'PI.report if this property is that of mandir Sita Ramji a charitable institution and is exempt from the notification.'
(7) It is the common case of both the parties that no report was received by the Collector in respect of the endoresement made by .him on 27th July, J 962, and there was also no further hearing before the Collector. As already observed earlier, on 7th November, 1968, the Collector made his recommendations to the Delhi Administration in respect of the land in question. It would be advantageous to quote from this report. The Collector's recommendation in respect of the land in question was as follows:-
'ONEobjection was received from Shri D.R. Rungta, General Attorney of Shree Sita Ram Bhandar who stated that the objector had follow ing land and houses etc. in the land in question: (1) Land measuring 324 Bighas. (2) Five Cattle sheds pacca built of vast dimensions. (3) Several servants quarters. (4) Wells five in number. (5) One fruit garden. (6) Several Godowns. (7) One Shri Hanuman Mandir. (8) OnePathshala. Other objections raised by him are mostly of a general nature. Decision may kindly be taken after the inspection of site.'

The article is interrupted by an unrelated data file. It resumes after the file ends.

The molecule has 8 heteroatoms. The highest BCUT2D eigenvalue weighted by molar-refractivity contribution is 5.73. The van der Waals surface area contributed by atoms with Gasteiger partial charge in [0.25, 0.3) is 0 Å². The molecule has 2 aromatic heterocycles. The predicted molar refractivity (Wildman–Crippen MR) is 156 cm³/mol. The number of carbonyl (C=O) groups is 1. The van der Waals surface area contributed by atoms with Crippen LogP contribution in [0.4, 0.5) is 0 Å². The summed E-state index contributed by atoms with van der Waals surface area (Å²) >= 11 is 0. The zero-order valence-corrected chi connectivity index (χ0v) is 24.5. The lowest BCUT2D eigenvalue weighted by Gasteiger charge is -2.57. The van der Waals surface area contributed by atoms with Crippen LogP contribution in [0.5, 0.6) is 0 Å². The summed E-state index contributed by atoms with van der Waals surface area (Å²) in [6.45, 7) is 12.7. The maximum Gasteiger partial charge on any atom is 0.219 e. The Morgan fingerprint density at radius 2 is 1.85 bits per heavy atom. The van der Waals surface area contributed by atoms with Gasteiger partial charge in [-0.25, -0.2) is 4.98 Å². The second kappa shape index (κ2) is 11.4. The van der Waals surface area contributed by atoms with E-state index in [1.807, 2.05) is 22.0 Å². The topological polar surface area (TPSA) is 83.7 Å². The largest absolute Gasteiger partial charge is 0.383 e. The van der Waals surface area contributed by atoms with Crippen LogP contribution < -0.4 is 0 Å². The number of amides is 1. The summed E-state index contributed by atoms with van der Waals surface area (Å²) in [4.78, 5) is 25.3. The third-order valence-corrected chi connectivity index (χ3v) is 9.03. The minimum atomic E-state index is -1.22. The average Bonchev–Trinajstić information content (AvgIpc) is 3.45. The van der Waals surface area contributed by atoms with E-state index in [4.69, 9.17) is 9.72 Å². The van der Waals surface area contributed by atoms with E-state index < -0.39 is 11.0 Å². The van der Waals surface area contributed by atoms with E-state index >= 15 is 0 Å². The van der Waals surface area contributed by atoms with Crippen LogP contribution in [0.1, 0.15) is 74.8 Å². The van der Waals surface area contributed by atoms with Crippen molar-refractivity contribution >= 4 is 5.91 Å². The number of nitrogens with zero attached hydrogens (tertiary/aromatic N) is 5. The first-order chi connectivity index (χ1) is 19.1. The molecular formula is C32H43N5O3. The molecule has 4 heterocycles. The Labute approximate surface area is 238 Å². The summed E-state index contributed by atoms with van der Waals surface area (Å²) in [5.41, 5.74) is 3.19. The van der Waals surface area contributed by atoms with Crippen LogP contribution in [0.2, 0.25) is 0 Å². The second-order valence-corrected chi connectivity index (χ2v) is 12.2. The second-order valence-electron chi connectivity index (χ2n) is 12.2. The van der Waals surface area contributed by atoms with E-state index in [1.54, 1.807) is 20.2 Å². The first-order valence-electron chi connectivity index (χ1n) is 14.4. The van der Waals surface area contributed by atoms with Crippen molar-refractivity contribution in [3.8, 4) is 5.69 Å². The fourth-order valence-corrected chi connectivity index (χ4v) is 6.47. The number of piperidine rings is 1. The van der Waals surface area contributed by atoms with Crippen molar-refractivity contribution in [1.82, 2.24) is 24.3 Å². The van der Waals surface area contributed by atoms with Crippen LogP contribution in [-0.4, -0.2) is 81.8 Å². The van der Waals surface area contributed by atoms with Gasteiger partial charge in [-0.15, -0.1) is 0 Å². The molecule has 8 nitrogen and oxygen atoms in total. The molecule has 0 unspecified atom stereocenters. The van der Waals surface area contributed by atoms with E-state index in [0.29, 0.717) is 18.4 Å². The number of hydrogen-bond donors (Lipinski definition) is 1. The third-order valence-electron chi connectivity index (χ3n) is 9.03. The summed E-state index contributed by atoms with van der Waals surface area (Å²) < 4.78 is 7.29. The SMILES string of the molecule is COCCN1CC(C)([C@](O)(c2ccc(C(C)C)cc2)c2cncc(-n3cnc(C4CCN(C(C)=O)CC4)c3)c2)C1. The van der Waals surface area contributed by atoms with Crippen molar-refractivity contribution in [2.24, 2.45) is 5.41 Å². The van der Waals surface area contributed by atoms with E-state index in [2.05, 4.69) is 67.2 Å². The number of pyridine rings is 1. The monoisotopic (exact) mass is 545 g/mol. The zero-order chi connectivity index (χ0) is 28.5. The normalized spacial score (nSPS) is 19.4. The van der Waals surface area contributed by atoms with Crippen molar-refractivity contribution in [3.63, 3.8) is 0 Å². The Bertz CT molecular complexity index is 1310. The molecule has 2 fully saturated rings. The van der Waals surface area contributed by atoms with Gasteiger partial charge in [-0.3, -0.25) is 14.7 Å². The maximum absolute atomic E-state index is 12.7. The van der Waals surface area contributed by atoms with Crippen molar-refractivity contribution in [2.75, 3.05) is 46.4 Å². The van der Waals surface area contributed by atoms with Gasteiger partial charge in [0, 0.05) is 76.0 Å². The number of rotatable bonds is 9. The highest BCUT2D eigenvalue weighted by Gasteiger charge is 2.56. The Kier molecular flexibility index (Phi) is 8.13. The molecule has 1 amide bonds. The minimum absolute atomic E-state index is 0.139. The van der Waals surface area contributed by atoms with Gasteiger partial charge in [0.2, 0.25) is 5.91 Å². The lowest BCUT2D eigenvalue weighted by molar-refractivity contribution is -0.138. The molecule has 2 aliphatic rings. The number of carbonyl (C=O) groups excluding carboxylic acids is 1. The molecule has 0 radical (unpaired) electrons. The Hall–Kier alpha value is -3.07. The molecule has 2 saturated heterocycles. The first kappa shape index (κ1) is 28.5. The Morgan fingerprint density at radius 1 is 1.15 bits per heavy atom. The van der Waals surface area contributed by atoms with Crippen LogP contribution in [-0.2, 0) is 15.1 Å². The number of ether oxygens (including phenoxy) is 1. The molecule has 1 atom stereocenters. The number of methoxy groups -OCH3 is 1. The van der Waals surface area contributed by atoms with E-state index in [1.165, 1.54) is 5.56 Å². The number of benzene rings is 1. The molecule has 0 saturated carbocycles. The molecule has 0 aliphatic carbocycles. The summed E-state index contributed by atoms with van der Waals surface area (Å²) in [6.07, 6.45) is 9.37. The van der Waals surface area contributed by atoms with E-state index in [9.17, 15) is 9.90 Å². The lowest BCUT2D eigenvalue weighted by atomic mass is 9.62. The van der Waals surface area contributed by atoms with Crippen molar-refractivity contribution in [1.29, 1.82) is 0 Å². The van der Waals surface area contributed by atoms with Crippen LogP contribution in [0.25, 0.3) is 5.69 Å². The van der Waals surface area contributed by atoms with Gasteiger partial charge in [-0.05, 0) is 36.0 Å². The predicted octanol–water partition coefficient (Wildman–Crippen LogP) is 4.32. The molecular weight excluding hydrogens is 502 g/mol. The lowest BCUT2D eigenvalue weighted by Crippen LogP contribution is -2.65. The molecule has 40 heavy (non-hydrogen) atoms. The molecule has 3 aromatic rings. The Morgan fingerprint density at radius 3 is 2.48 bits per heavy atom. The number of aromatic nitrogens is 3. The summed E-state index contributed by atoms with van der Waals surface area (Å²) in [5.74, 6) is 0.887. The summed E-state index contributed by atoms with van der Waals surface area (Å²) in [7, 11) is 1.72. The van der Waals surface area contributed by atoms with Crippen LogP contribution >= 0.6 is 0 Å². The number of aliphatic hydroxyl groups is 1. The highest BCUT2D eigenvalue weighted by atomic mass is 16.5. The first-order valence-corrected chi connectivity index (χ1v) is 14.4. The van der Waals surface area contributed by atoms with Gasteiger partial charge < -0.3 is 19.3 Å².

(8) The objections that had been filed under section 5-A (Annexure 111 to the Writ Petition), inter (ilia, stated that Shree Sita Ram Bhandar the objector, is managing Shri Sita Ram Mandir and other temple in Pilani (Rajasthan) and other regilious and charitable institutions, e.g. Dharamshala, Yagyashalas, etc., in and outside Rajasthan; that the said objectors own and possess the following land and houses, etc., on it near village Karkar Doma, Shahdara, Delhi:-
(A)Land measuring 324 Bighas. (B) Five cattle sheds puce built of vast dimensions, (C) Several servants quarters, (D) Wells 5 in number, (E) One Fruit Garden, (F) Several Godowns, (G) One Shri Hanuman Mandir, (H) One Pathshala;
that all the above properties mentioned at items (B) to (H) are situated and built in the above mentioned land measuring 324 Brighas; that the above mentioned buildings were constructed and the land was purchased for the purpose of the said Trust and the income from the same has been used for the maintenance of a Gaushala and other religious institutions as described before; that the objectors object to the land and their properties being acquired, amongst others, for the reasons that the said Notification under section 4 of the Act is ultra virus the Constitution and, thereforee, a nullity and that the said land is the property of the religious institution and, thereforee, is exempted from being acquired under clause 2(d) of the said Notification under section 4 of the Act.